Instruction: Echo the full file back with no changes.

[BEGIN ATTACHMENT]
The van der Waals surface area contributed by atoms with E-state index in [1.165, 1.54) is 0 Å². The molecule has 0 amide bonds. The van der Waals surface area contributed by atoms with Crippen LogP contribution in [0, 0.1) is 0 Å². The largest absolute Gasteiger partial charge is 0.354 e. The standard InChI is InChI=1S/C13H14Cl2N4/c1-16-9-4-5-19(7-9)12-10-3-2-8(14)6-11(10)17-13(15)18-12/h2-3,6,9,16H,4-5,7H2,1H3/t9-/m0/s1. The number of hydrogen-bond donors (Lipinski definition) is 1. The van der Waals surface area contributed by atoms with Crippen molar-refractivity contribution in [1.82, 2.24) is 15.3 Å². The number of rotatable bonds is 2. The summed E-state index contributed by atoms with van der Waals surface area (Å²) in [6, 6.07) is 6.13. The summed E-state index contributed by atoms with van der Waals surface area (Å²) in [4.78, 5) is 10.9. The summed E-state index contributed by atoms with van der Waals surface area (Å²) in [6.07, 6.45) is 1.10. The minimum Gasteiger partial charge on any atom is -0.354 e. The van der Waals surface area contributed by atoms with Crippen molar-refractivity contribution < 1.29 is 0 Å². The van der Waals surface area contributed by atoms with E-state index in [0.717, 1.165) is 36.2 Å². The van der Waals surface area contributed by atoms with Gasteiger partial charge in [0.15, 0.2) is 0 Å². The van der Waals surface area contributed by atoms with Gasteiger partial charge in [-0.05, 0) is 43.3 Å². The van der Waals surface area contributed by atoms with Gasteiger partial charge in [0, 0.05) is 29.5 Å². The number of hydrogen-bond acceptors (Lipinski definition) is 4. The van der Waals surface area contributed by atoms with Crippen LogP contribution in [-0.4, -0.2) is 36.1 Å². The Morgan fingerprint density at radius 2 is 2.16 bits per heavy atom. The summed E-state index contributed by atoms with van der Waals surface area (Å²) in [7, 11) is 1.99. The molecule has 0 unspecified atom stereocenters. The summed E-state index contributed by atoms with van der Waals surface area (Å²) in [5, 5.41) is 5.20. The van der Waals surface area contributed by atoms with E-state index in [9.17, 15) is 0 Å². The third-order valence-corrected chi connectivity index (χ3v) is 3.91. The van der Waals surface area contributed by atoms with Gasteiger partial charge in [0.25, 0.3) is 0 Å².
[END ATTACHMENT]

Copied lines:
The van der Waals surface area contributed by atoms with E-state index in [1.165, 1.54) is 0 Å². The molecule has 0 amide bonds. The van der Waals surface area contributed by atoms with Crippen LogP contribution in [0, 0.1) is 0 Å². The largest absolute Gasteiger partial charge is 0.354 e. The standard InChI is InChI=1S/C13H14Cl2N4/c1-16-9-4-5-19(7-9)12-10-3-2-8(14)6-11(10)17-13(15)18-12/h2-3,6,9,16H,4-5,7H2,1H3/t9-/m0/s1. The number of hydrogen-bond donors (Lipinski definition) is 1. The van der Waals surface area contributed by atoms with Crippen molar-refractivity contribution in [1.82, 2.24) is 15.3 Å². The number of rotatable bonds is 2. The summed E-state index contributed by atoms with van der Waals surface area (Å²) in [6, 6.07) is 6.13. The summed E-state index contributed by atoms with van der Waals surface area (Å²) in [4.78, 5) is 10.9. The summed E-state index contributed by atoms with van der Waals surface area (Å²) in [6.07, 6.45) is 1.10. The minimum Gasteiger partial charge on any atom is -0.354 e. The van der Waals surface area contributed by atoms with Crippen molar-refractivity contribution < 1.29 is 0 Å². The van der Waals surface area contributed by atoms with E-state index in [0.717, 1.165) is 36.2 Å². The van der Waals surface area contributed by atoms with Gasteiger partial charge in [0.15, 0.2) is 0 Å². The van der Waals surface area contributed by atoms with Gasteiger partial charge in [-0.05, 0) is 43.3 Å². The van der Waals surface area contributed by atoms with Gasteiger partial charge in [0, 0.05) is 29.5 Å². The number of hydrogen-bond acceptors (Lipinski definition) is 4. The van der Waals surface area contributed by atoms with Crippen LogP contribution in [-0.4, -0.2) is 36.1 Å². The Morgan fingerprint density at radius 2 is 2.16 bits per heavy atom. The summed E-state index contributed by atoms with van der Waals surface area (Å²) in [7, 11) is 1.99. The molecule has 0 unspecified atom stereocenters. The summed E-state index contributed by atoms with van der Waals surface area (Å²) in [5, 5.41) is 5.20. The van der Waals surface area contributed by atoms with E-state index in [9.17, 15) is 0 Å². The third-order valence-corrected chi connectivity index (χ3v) is 3.91. The van der Waals surface area contributed by atoms with Gasteiger partial charge in [0.25, 0.3) is 0 Å².